Trump Faces Foreign Policy Challenge in East Asia
First, some reality checks.
President Trump will not be a “foreign policy president”—at least not to begin his administration.
As a billionaire with global business activities, he has global interests but not global concerns.
Primarily, however, he has enormous domestic challenges at the top of his agenda: economic stimulus; tax restructuring; health care (revising “Obamacare”—throwing out the “bathwater” while preserving the “baby”); immigration control (a “wall” or simply tighter border policing/deportation); restructuring trade agreements. His appointees will be rooting out liberals that have “burrowed into” the federal bureaucracy and reversing Obama’s many executive orders, e.g., environmental and EPA restrictions. And naming, confirming, installing a Supreme Court replacement for deceased Justice Anthony Scalia.
Moreover, many international situations are either quiescent or intractable. Latin and South America, except for Cuba, which will be a human rights challenge, are stable. Problems with Canada will revolve around recalibrating NAFTA with softwood lumber again primary.
Expect no early action in NATO/Europe. The Second Coming will arrive before there is peace in the Middle East. In the interim, Syrian President Assad has won the civil war—but the West won’t admit it.
And IS/ISIS/ISIL/Daesh is verging on defeat, at least as a force governing territory and will reset to its terrorist origins. U.S. relations with Israel will improve—but scrapping the Iran nuclear agreement will aggravate continuing fraught relations with Tehran.
But the Far East is different. Here the pot is simmering—and only a few degrees short of boiling.
The Quadrilateral Interface: This geopolitical construct engages the primary actors in Northeast Asia (Russia, China, Japan, and Korea) with the United States as an outside factor. For decades since the truce that ended the Korean War in 1954, the area was in rough equilibrium. Now, however, North Korea’s expanding nuclear capability leaves the actors in a “What next?” stance.
North Korea moves closer by the day to creating a nuclear armed ICBM—that could threaten U.S. West Coast cities. And with steady evolution of Pyongyang’s threat comes steady diminution of the credibility of U.S. nuclear “guarantees” for Japan and South Korea. Defense/security officials in Tokyo and Seoul are certainly aware of the prospective shredding of the U.S. security blanket. Their response may well be developing national nuclear capability–a possibility about which candidate Trump was remarkably blasé during the campaign.
Conceivably, Beijing might stop Pyongyang’s nuclear program. To date, however, despite intense importuning by local and global actors, China has not deigned to do so. But President Trump could orchestrate a “deal” attractive to his Chinese analogue, Chairman Xi. Trump has started well. A telephone exchange with Xi emphasized “cooperation” and “mutual respect” (always a key Chinese requirement).
There are tradeoffs available. Does Beijing really want a nuclear armed ROK and Japan? If the United States soft-pedaled its neuralgic demarches on Chinese human rights violations (about which Trump will not be hectoring Beijing), that would remove one teeth-grinding issue from the table.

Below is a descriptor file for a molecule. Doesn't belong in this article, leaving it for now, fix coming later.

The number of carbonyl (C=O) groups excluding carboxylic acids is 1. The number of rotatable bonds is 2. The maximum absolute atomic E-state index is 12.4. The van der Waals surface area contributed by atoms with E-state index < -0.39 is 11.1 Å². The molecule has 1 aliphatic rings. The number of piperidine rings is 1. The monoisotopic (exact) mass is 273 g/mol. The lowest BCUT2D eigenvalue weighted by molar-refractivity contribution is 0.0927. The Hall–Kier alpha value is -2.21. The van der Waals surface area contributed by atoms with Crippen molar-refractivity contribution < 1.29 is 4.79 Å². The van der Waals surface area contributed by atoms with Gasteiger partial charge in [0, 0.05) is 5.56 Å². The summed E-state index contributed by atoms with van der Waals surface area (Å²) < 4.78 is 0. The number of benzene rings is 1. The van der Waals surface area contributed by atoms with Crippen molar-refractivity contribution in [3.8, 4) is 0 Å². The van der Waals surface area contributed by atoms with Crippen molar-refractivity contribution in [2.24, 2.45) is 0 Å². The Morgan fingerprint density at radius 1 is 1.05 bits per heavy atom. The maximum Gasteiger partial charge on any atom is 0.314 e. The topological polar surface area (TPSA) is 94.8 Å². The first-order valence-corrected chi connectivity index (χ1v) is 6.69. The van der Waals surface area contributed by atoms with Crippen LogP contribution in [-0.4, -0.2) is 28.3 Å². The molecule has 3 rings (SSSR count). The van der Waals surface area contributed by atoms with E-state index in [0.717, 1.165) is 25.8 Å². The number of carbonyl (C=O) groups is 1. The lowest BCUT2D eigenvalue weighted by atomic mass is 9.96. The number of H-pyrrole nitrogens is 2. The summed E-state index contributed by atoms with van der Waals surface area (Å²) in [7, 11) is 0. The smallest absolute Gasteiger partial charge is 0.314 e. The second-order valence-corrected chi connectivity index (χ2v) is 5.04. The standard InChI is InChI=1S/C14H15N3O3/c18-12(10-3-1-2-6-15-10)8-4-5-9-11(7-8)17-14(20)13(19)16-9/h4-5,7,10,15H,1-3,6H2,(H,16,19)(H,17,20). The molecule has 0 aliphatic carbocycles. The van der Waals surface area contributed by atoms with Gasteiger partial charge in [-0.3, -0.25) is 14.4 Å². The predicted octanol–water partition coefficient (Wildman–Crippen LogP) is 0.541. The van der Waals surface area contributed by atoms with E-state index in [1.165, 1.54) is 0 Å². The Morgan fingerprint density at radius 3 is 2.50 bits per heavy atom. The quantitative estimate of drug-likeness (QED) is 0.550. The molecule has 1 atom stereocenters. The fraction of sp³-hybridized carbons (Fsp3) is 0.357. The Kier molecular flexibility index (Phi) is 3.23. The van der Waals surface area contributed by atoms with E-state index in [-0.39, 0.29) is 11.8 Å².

And Beijing is clearly delighted that the TPP is defacto dead, but Trump’s rhetoric over Chinese currency manipulation and massive trade surplus with the United States might offer other cards that could be played. Additionally, the Obama administration pressed China hard on its sovereignty claims in the South China Sea, touting a Hague Permanent Court of Arbitration decision rejecting these claims.
The United States could defang this issue by suggesting the multiple competing claimants (sometimes it seems every country except Ecuador) construct a joint demarche to Beijing, rejecting but not directly challenging Chinese claims. Our objective would be to secure Beijing’s tacit acceptance of “freedom of the seas” in the region.
Together these accommodations to Beijing’s concerns might suffice to prompt real pressure on Pyongyang to freeze its nuclear program at its current levels.
Elsewhere regional plaints that U.S. power/attention is declining can be addressed by re-emphasizing our “Asia pivot.” More multinational military exercises and high level visits can help alleviate this angst.
Also, an end to human rights hectoring featuring Uncle Sam as global nanny would be widely welcome. Indeed, such might even placate the erratic President Duterte of the Philippines who responded to President Obama’s importuning over human rights violations by calling him a “son of a [expletive].” Frankly, one doubts if President Trump will lose much sleep over Duterte’s endorsement of vigilante justice against drug dealers.
And, one expects, that when President Trump visits China, he will get a red carpet rather than the dissing directed at President Obama at the G-20 conference.
David T. Jones is a retired U.S. State Department senior foreign service career officer who has published several hundred books, articles, columns, and reviews on U.S.–Canadian bilateral issues and general foreign policy. During a career that spanned over 30 years, he concentrated on politico-military issues, serving as adviser for two Army chiefs of staff. Among his books is “Alternative North Americas: What Canada and the United States Can Learn from Each Other.”
"Views expressed in this article are the opinions of the author and do not necessarily reflect the views of The Epoch Times."